Le'Veon Bell mentions Roethlisberger as a reason why he wanted out of Pittsburgh

Le'Veon Bell mentions Roethlisberger as a reason why he wanted out of Pittsburgh

NFL

Le'Veon Bell mentions Roethlisberger as a reason why he wanted out of Pittsburgh

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Money wasn’t the only reason why Le’Veon Bell wanted out of Pittsburgh.

Le’Veon Bell could be one of the most hated athletes in the city of Pittsburgh nowadays. After he decided to sit out the entire 2018 NFL season, many believe that Bell’s reasons for doing so were entirely selfish. We all know that Bell turned down a contract that made him the highest-paid running back, so nobody really understood what his issue was.

To this day, many football fans believe that Bell lost after sitting out a season and taking a gamble. At the end of the day though, he got what he wanted. More guaranteed money. But as it turns out, that’s not all Le’Veon wanted. Like his former teammate, Antonio Brown, Le’Veon Bell wanted to escape his situation in Pittsburgh because of his relationship with the acting captain, quarterback Ben Roethlisberger.

As of late, Roethlisberger has been talked about in many negative ways. Antonio Brown believes the veteran quarterback rarely ever held himself accountable, despite making mistakes of his own. And a former Steelers running back also claimed that Roethlisberger purposely fumbled in a game one time to get back at the offensive coordinator, whom Roethlisberger did not agree with at the time.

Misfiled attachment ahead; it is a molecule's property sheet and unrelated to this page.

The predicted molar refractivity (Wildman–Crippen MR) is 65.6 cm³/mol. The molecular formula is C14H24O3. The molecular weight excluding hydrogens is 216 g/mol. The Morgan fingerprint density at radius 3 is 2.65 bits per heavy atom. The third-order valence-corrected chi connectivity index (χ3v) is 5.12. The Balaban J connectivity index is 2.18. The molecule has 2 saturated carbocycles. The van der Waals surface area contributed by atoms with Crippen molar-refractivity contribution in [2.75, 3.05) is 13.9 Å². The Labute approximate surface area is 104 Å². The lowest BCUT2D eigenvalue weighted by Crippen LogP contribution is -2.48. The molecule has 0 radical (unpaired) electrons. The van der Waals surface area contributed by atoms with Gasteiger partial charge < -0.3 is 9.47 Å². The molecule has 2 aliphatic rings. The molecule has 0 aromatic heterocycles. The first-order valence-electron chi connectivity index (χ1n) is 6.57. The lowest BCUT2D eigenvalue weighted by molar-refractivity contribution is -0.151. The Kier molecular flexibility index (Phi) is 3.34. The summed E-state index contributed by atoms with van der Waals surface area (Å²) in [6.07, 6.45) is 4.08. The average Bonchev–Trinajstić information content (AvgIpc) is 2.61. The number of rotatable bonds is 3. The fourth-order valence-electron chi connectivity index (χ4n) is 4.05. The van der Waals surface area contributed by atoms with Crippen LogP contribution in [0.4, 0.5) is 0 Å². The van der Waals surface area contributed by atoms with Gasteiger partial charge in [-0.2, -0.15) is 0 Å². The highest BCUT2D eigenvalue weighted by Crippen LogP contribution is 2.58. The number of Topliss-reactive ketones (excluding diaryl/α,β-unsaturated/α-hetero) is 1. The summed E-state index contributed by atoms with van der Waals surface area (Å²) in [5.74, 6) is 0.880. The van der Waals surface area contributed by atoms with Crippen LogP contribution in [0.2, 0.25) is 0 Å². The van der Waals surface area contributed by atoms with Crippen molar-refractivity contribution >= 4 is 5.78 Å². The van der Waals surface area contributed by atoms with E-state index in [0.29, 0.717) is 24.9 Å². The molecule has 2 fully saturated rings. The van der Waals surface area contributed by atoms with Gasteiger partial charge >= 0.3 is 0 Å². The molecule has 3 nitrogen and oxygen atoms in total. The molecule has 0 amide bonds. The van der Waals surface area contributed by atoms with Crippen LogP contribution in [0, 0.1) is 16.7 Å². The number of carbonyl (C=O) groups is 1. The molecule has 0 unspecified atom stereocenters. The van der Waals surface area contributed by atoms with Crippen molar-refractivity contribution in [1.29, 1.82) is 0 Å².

Now, Bell touched on the subject in a recent piece written by Sports Illustrated. While most of the article starts with Bell’s desire to get a contract that he loves, which he struggled to do in Pittsburgh. The topic changed as he started talking about how ‘Big Ben’ is one of the reasons why he really wanted out of Pittsburgh.

What did Bell have to say?

Bell says Roethlisberger wasn’t the only factor in his wanting to leave Pittsburgh—but “yes, it was a factor.”

Bell wishes they’d shared a “more open, more genuine, more real” relationship. He says players didn’t feel like they were treated by the QB as being on the same level as him. “Quarterbacks are leaders; it is what it is,” Bell says. But “you’re still a teammate at the end of the day. You’re not Kevin Colbert. You’re not [team president Art] Rooney.” (On the subject of quarterbacks in general, Bell says that, given the chance to do everything over, “I’d be playing QB.” Or, he says, in the NBA, where contracts are fully guaranteed and players are compensated by production, not position.)

Bell also went on to talk about how he believes Roethlisberger would sub-consciously try to factor out players he did not get along with while playing. Meaning if he sees Brown open, he may opt-out of throwing it to the open man and get it to one of the other wideouts like Juju Smith-Schuster, or even Jesse James.

There was speculation that Roethlisberger was becoming a problem in Pittsburgh, but it’s always hard for the general public to buy that the quarterback is the issue. Typically, outspoken running backs and wideouts catch flack for being blunt, and get labeled as cancers. Meanwhile, the quarterback sometimes causes the root of the issue.

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